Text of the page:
Yosi Pollak, Auschwitz, age 1. Serenka Padawer, Auschwitz, age 5. Nathan Huf, Frampol, age 10.
In honor of Wednesday’s International Holocaust Remembrance Day, members of the SIU chapter of the Hillel Foundation read through a book of more than a million Holocaust victims’ names in the Faner breezeway.
Every name in the book belonged to a child.
Of the approximately 6 million Holocaust victims, at least 1.5 million were children, said Assaf Grumberg, an emissary for the Jewish Federation of southern Illinois.
Grumberg said his job is to work with campuses and communities to educate people about Israel.
He said when he read through the book of adult names, he came across a name that looked familiar. Grumberg said after seeing the last name, date of death and village, he knew it was a distant family member of his.
“It was incredible,” he said.
Moriah Bradley, a graduate student in social work from Skokie and director of SIU Hillel, said the group has two books of about a million names each from the Yad Vashem — the central database of Holocaust victims’ names. In the past three years on Remembrance Day, the group has tried to get through all of the names by reading them aloud, nonstop, from 8 a.m. to 4 p.m. They also state the location of the person’s death and their age.
“This is much more than reading names,” Grumberg said. “It’s to educate people passing by.”
One thing he said he wanted to educate people about was the system used to determine whether a person was Jewish. The person was invited into a doctor’s office or measured in the street for eye color, skin color, hair color, nose size and head size, Grumberg said.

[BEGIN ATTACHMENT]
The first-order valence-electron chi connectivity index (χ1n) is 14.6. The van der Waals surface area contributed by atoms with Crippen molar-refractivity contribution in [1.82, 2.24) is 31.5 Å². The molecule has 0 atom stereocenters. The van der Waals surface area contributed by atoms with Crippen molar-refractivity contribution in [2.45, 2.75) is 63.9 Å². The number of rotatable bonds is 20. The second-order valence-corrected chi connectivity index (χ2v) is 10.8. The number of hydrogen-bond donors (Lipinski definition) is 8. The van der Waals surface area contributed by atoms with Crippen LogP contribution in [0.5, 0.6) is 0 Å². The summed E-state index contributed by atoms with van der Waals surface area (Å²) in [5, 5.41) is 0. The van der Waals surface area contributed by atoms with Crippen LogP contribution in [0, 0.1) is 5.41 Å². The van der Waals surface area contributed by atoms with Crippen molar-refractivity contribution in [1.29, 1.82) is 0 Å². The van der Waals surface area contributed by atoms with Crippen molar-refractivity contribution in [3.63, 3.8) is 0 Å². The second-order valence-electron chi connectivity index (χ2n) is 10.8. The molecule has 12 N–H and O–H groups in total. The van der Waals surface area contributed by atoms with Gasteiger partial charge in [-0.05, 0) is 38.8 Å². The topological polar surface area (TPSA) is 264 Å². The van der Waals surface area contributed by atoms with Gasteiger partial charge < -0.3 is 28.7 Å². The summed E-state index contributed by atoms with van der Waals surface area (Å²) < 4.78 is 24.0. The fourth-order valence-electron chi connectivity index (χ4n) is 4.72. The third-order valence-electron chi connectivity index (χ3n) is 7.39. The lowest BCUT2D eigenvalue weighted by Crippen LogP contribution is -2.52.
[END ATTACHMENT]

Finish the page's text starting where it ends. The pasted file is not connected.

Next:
“They believed it was all biological,” he said.
Bradley said last year not as many people stopped by Hillel’s table, but this year she saw a bigger response.
“A lot of people are saying it’s really great to see this on campus, raising awareness,” she said.
One person that stopped by was Casey Cavinder, an SIU alumnus.
He said he had been reflecting on the Holocaust and it made him think of the Golden Rule.
“We have to love each other as human beings,” Cavinder said. “If we love ourselves, we love power. And if we love power and power over others, that is very regrettable and very wrong.”
Bradley said some people walked by the table and smiled in acknowledgment but make no comment. She said she thinks for those
people, it’s more of a personal moment.
A classmate of Bradley brought students over from Brehm School to see the table and posters, and Bradley said each student got to read a name aloud.
Greg Alper, a senior from St. Louis studying industrial design and president of SIU Hillel Foundation, said he’s been to the readings for the past three years.
He said each year, he has seen group members grow from the event.
“For the members that have been a part of Hillel, their comfort level for wanting to express this information to the public has grown, and the comfort of those who have been around sort of washes off onto new members,” Alper said.
He said knowing many of the people in the books were mothers and fathers is bad enough, but hearing the names of children rekindles emotions and sends chills down his spine.
Susan Pearlman, a retired associate professor of early childhood education, said she has read at the event for several years because there are still many names left, and someone needs to remember them.
“The survivors of the Holocaust are either old or passed away, so it’s important we keep it in mind so it doesn’t happen again,” she said.
SIU Hillel House is holding a weeklong Holocaust Remembrance, which will end with a memorial Shabbat service at 6 p.m. Friday at the Congregation of Beth Jacob.